The Norwood Report of 1943 prepared the ground for later reports and investigations.
The authors of the report had a feeling that some girls may wish to change their attitude to work and life in general - if they attended grammar schools.
That girls would become aware of standards of excellence.
That girls would learn to ceaselessly quest after truth for its own sake
Inherent in the discussion on what girls would be able to make of grammar school was the concern that everything that was taught was becoming increasingly compartmentalised. Some girls, for example, were taught Latin. The Latin examination became Latin Grammar, Latin Translation and Latin Composition. Each of these subjects was taught as a separate subject in the time-table.
In 1946 girls were tested for grammar school through:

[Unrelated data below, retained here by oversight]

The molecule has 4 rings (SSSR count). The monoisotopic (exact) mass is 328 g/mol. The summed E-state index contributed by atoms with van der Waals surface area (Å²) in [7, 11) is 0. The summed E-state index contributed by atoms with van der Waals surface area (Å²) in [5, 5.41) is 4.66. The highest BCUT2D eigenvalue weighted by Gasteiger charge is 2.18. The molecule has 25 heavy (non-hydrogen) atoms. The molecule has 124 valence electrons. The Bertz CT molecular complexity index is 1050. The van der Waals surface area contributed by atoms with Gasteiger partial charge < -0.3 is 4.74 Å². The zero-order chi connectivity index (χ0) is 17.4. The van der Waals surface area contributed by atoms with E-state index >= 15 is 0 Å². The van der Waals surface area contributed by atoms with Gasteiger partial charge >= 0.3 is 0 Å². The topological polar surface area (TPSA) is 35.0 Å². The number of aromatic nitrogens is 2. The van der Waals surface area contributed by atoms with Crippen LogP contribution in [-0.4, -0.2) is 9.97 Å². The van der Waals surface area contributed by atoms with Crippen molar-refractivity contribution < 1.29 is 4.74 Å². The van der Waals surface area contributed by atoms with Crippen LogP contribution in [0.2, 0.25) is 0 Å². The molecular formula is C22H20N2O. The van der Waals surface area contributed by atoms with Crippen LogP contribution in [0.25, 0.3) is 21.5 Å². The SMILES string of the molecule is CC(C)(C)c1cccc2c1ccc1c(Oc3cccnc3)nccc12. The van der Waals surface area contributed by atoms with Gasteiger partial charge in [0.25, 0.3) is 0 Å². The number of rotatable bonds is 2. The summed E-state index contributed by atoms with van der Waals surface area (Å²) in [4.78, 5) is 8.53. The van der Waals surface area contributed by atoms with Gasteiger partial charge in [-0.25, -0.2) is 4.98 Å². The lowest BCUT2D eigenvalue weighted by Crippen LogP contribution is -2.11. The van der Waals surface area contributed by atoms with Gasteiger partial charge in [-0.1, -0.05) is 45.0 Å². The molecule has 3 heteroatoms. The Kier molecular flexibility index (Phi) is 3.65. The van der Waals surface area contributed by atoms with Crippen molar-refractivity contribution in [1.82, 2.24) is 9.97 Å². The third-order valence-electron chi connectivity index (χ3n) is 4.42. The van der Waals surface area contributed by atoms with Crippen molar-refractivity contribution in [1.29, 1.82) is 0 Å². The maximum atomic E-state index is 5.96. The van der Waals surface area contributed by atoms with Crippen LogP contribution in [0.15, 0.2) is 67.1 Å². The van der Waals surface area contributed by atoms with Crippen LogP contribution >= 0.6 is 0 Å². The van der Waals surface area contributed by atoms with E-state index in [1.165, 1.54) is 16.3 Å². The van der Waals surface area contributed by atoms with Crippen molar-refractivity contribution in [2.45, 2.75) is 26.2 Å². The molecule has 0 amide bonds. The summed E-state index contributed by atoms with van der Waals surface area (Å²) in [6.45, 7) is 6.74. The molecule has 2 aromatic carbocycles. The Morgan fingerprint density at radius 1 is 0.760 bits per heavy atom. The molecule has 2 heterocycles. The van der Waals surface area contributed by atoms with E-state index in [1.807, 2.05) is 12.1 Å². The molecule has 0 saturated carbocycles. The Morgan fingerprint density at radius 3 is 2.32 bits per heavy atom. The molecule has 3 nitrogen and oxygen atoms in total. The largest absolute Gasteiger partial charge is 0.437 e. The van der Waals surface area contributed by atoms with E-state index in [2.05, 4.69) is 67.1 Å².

Written attainment tests in English and arithmetic
One of the standardised intelligence tests
An interpretation of parental wishes.
In the early days of the eleven plus girls were often offered another shot at selection as some were allowed to take the 13+. (This was offered on the grounds that some girls developed later than other girls!)
We must all be grateful that the content of the material and the direction of today’s eleven plus girls must be vastly different to that of fifty years ago. Some of us, however, would welcome the opportunity of girls to be able to take an examination at 13+ as a right not a favour.